Revenue had sought to rely on the decision of the Supreme Court in PILCOM v. CIT: 271 Taxman 200 (SC) which dealt with section 194E of Act for the proposition that tax has to be deducted at source irrespective of whether tax is otherwise payable by the non-resident assessee. The Supreme Court observed that acceptance of such contention of the Revenue would lead to absurd results since taxes would have to be withheld even where the income is not chargeable to tax in India which is not the intent of the legislature. Accordingly, the said decision has no application to the case wherein withholding tax obligations are to be determined in terms of section 195 of the Act.
(c ) Retrospective amendment – Impossibility of performance of withholding tax obligations:
Explanation 4 to section 9(1)(vi) inserted by the Finance Act, 2012 (with retrospective effect from 1 June 1976) expands the definition of "royalty" under the Act. A person who made a payment prior to 2012 cannot be expected to apply the expanded definition of royalty which was not in existence at the time of making payments to determine withholding obligations under section 195 of the Act. The substantive amendment to the Act does not compel a person to do the impossible i.e., when there is a disability that makes it impossible to obey the law, the alleged disobedience of the law is excused3.
(d) Relevance of OECD Commentaries and India's positions on the OECD Commentary:
Definition of "royalty" under the Tax Treaties is similar to the definition of royalty under the OECD Model Convention. Hence, reference may be made to the OECD Commentary which also provides that making a copy or adaptation of a computer program to enable the use of the software for which it was supplied does not constitute royalty. This also supports that the payment made by distributors and end users does not qualify as royalty.
Even though the Indian Government has expressed its reservations on the OECD commentary dealing with royalty, such reservations to the commentary would not affect its relevance unless the reservations were incorporated into the treaties through bilateral negotiation with the respective countries4. The Court observed that India had entered or amended tax treaties with various countries after expressing its reservation, yet the definition of royalty had not been changed and remained similar to the definition in the OECD Model Convention. Therefore, the OECD Commentary on Article 12 of the OECD Model Convention will continue to have persuasive value as to the interpretation of the term "royalties" contained in the Tax Treaties.
In terms of Article 12 of the relevant Tax Treaties, the payments made by resident Indian end-users/distributors to non-resident computer software manufacturers/ suppliers, as consideration for the resale/use of the computer software through EULAs/distribution agreements, does not constitute royalty since the payment is not for the use of or the right to use copyright in the computer software. Accordingly, in terms of section 195 of the Act, the payer is not required to withhold tax at source at the time of making payments to the non-resident supplier.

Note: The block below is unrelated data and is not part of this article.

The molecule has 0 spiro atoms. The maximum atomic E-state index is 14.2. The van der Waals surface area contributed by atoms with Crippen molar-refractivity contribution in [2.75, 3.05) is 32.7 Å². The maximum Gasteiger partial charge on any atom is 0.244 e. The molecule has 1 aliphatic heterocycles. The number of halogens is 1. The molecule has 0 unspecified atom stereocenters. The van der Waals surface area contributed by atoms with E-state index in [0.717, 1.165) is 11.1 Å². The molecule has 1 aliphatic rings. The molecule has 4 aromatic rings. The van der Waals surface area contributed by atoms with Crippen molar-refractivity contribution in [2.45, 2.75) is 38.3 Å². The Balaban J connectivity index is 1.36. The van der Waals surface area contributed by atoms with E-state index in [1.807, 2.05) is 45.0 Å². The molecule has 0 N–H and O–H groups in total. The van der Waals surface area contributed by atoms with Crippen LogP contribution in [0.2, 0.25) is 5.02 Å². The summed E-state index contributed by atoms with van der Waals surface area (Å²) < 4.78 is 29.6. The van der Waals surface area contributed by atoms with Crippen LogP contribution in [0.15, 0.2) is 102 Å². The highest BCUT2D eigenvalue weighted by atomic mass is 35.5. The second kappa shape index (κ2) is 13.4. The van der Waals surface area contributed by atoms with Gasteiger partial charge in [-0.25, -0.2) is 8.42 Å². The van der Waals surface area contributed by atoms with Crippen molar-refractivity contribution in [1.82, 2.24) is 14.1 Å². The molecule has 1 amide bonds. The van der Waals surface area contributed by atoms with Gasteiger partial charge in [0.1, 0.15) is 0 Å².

The controversy surrounding the taxation of payments for computer software in international transactions has been a subject matter of extensive litigation for over two decades in India. Ruling of the Supreme Court in a batch of appeals involving cases of IBM India, Samsung Electronics, GE India, Hewlett Packard India, Mphasis of the world, is a welcome respite. In its succinct and well-reasoned decision the SC has settled the vexed issue of characterization of payments to non-resident vendors for import of software licenses for use or resale in India, holding as business profits as opposed to royalty and hence in absence of a PE not taxable, as per the source rule in India - a view which is also aligned to the international understanding.
The Court also laid down that definition of royalty under section 9(1)(vi) of the Act, which was expanded vide Finance Act, 2012 (with retrospective effect from 01.04.1976) is not clarificatory in nature and withholding tax liability cannot be fastened on the payer pursuant to a substantive legislative change (with retrospective effect) which did not subsist at time of payment by the payer.
Supreme Court also emphasizing on the importance of OECD commentary in interpreting the Treaties observed that the reservations expressed by the Indian Government may not affect the application of the tax treaties unless the reservations are incorporated therein. This requirement of bilateral negotiation and incorporation of changes will safeguard the assessee from any unilateral amendment made by the Indian Government.
To take the benefit of the aforesaid decision of the Supreme Court, the taxpayers (who have paid taxes on software by treating the same as royalty), in whose cases litigation is pending before the appellate authorities, may move an application for admission of additional ground and seek necessary relief from the said authorities. In cases where no litigation is pending then the taxpayer may consider moving refund application before the assessing officer. However, it may be noted, if the income, ie. consideration received for sale of software, is not taxable as royalty under the Act read with the relevant tax treaty, the same may be subject to Equalisation Levy.
The ratio decidendi of the aforesaid decision may also apply to payments made for subscription of database or for satellite bandwidth charges and assist taxpayers in ongoing disputes.
1. Civil (Appeal) 8733-8734 of 2018 – Batch of 103 appeals
2. DIT v. Ericsson A.B. 343 ITR 470 (Del), DIT v. Nokia Networks OY: 358 ITR 259 (Del), DIT v. Infrasoft Ltd: 264 CTR 329 (Del), CIT v. ZTE Corporation: 392 ITR 80 (Del)
3. Arjun Panditrao Khotkar v. Kailash Kushanrao Gorantyal, (2020) 7 SCC 1
4. New Skies Satellite BV vs. DIT: 382 ITR 114 (Del.)